Home European News Abuse, lack of therapy and staff in Bulgarian psychiatry

Abuse, lack of therapy and staff in Bulgarian psychiatry

Abuse, lack of therapy and staff in Bulgarian psychiatry

Patients in Bulgarian psychiatric hospitals are provided with nothing even approaching modern psychosocial treatments

Continued abuse and tying of patients, lack of therapy, understaffing. This is what a delegation of the Committee for the Prevention of Torture and Inhuman or Degrading Treatment or Punishment (CPT) of the Council of Europe saw during their visit to state psychiatry centers in Bulgaria in March 2023, reports Free Europe – the service for Bulgaria of Radio Free Europe/Radio Liberty (RFE/RL).

Their observations were set out in a critical report, noting that the country “once again demonstrates the continuing serious failure of the Department of Health to prevent and eradicate such unacceptable behaviour”.

The news comes against the background of a case from the end of last year, when a patient of the psychiatry in Lovech died in a fire while being tied up for punishment. The case provoked a swift investigation by the ombudsman, which found numerous violations that led to the fatal outcome.

The National Assembly established a temporary commission to collect and analyze data on violations in psychiatry and to propose legislative solutions.

The Torture Committee has seen some progress in welfare institutions and hopes that actual deinstitutionalization will continue.

His report was published together with the response of the Bulgarian authorities. It does not differ significantly from the reports published after observations in Bulgarian psychiatry in recent years.

“Patients are hit and kicked”

The delegation visited the state psychiatric hospital “Tserova Koria”, the social care homes for persons with mental retardation in Draganovo and Tri Kladentsi, and the state psychiatric hospital in Byala.

She has received a number of claims from patients at both hospitals that, in addition to being shouted at by staff, orderlies also punch and kick patients, including in the groin.

It is common practice for patients to be tied, isolated, mechanically and chemically restrained.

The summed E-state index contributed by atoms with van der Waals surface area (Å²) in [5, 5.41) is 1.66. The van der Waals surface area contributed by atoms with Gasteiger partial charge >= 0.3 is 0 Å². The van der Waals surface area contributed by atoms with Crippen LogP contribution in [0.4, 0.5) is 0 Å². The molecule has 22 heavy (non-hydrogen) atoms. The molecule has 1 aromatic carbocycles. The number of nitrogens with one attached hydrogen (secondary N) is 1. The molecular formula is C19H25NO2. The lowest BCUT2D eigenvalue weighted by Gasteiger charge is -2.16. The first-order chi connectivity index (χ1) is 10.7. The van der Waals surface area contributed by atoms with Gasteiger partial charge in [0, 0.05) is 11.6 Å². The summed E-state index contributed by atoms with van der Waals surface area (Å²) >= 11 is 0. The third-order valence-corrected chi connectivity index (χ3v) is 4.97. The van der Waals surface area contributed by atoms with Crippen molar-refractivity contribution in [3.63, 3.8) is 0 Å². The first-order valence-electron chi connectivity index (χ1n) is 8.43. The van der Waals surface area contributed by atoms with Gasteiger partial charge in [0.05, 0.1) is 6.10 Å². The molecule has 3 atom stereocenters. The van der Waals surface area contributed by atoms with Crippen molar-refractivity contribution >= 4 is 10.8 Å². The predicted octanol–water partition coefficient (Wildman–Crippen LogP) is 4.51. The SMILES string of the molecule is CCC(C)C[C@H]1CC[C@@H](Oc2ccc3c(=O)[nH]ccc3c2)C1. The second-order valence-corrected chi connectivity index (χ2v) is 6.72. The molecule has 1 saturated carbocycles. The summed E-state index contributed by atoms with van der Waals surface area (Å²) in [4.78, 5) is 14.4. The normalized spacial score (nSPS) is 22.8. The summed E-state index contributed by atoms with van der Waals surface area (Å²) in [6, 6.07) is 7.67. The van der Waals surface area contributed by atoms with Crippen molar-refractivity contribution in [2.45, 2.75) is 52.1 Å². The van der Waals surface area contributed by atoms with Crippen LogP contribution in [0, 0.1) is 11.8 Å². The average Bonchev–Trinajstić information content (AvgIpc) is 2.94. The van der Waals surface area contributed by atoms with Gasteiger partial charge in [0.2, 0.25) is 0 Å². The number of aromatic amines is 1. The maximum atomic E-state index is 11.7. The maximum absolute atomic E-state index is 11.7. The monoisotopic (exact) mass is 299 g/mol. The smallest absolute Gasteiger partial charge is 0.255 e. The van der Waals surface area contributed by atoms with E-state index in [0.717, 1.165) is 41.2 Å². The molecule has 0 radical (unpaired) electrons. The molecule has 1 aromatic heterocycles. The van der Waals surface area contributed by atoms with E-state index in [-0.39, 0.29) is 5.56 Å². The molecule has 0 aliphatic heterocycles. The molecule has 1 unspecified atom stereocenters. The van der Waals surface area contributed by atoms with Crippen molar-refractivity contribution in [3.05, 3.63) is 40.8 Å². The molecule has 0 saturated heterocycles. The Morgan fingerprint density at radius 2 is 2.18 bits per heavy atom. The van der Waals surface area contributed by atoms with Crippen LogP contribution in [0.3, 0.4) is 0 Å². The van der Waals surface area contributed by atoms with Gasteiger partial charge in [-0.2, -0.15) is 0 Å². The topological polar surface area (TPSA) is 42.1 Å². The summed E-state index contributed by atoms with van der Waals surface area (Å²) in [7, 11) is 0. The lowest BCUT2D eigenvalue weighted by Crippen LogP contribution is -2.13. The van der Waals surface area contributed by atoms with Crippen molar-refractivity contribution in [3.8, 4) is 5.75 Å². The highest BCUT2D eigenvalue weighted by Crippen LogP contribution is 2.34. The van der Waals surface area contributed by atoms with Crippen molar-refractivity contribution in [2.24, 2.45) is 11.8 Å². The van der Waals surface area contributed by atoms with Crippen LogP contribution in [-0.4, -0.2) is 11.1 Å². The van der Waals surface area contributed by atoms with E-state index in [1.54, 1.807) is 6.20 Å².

As for the material conditions, the CPT sees overcrowded rooms and a “carceral” environment – with bars on the windows and a lack of decoration.

“As with previous visits, staff numbers are grossly inadequate to ensure adequate patient treatment and a safe environment,” the report said. The hospital in Byala continues to experience an acute shortage of psychiatrists.

There are limited opportunities for psychological, occupational and creative therapy. Most patients simply lie in bed or walk around idly.

CPT emphasizes that patients in Bulgarian psychiatric hospitals are not provided with anything that even comes close to modern psychosocial treatments.

Many patients were not informed of their rights as voluntary patients, including the right to be discharged at will. Thus, de facto, they were deprived of their freedom.

The Committee also requests the Bulgarian authorities to provide the conclusions of the audit of the clinical trials conducted at the Tserova Koria State Psychiatric Hospital, including the ethical approvals of these trials.

Calm atmosphere in care homes

The committee found the atmosphere in the care homes visited to be relaxed and most residents spoke positively of the staff.

In the homes visited, isolation and tying of the residents are not practiced.

Living conditions are relatively good, but the number of attendants and medical staff is “grossly inadequate” to provide adequate care for residents.

In their response, the Bulgarian authorities provide information on measures taken or planned to implement the recommendations made.

Note: Report to the Bulgarian Government on the ad hoc visit to Bulgaria carried out by the European Committee for the Prevention of Torture and Inhuman or Degrading Treatment or Punishment (CPT) from 21 to 31 March 2023. The Government of Bulgaria has requested the publication of this report and of its response. The Government’s response is set out in document CPT/Inf (2024) 07.


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